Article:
I am truly afraid of what Cuba will become with Americanization. Despite its flaws, the country is absolutely beautiful and rich in its culture. There is something about walking down the streets of Havana that feels different than anywhere else I have ever been. I am certain that, unless Cuba puts protocol in place to stop it, the US will completely eradicate the Cuba we saw. Cuba will go from paladares and small shop owners, to fast food chains and big name businesses.

 

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(Juliana’s photo)

Over Winter break, Senior Juliana Boucher traveled to Cuba with Skidmore’s travel seminar, Cuba: History Through Travel. As a second generation Cuban American, her experience was particularly unique and posed a complex set of challenges to her. For her culminating project at the end of the seminar, she created a blog that vividly catalogues her experiences in Havana and in the western valley of Viñales through photos and reflections. Her explorations into a dynamic culture and a heritage that she has long felt connected to are well-articulated and craft a moving, informative story of one young woman’s relationship to a country that is presently re-shaping its modern identity, and how she began to do the same amid the chaos.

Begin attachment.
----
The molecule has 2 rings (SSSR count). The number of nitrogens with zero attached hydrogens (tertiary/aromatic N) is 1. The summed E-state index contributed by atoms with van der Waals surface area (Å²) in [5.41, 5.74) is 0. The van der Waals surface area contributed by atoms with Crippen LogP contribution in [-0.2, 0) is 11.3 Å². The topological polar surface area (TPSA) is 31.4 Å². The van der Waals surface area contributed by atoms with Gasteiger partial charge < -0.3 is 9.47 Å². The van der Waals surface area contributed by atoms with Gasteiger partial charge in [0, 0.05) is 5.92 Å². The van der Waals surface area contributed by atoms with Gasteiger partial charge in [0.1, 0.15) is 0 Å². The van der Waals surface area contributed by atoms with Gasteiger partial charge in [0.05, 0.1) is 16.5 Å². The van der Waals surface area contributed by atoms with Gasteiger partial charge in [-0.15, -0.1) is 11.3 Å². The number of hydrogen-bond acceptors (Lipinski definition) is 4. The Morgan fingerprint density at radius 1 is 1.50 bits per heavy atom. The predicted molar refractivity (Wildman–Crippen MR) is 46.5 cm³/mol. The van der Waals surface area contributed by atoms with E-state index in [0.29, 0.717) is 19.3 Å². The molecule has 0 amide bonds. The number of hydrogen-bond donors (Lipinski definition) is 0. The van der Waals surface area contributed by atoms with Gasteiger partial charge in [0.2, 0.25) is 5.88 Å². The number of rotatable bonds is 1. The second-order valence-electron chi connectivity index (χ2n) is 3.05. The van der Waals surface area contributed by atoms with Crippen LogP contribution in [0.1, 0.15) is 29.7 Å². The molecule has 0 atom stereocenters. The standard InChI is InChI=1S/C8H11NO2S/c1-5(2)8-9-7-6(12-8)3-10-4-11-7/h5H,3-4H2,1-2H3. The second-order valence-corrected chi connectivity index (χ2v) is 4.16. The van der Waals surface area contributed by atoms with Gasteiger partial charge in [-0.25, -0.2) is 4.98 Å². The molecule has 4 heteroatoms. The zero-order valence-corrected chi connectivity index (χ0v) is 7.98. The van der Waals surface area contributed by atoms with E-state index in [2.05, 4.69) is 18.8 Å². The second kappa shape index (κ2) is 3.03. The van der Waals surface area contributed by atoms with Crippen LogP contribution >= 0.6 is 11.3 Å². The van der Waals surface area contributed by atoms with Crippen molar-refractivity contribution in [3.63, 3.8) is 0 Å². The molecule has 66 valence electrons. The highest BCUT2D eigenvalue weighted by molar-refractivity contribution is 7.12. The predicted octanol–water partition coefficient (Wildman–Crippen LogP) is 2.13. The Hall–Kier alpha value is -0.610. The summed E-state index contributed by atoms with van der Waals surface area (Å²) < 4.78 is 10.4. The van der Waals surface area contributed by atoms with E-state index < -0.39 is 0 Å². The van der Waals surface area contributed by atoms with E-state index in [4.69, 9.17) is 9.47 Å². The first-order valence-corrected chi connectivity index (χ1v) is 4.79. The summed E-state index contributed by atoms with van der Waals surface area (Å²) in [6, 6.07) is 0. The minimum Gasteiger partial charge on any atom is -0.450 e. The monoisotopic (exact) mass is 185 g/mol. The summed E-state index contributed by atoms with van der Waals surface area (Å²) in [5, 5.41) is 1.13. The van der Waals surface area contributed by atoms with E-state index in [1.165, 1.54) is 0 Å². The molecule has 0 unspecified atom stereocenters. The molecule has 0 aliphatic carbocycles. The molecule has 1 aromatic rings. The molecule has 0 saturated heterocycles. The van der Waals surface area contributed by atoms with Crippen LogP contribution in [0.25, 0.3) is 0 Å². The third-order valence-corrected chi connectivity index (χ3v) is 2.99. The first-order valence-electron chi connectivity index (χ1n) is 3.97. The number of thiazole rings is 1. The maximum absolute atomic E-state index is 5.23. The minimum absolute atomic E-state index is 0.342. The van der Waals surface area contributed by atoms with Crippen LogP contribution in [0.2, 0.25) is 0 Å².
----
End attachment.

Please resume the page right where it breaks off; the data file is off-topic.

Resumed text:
(Juliana's photo)

(Juliana’s photo)

 

I have definitely changed as a result of this trip. I think more about inequalities, about racial and ethnic differences primarily when it comes to mental health, and about what it means to be Cuban. I am more comfortable speaking Spanish in front of my peers. I listen to Spanish music more. I am happier being me, and I want to thank the island for all it gave me.

 

Check it out here!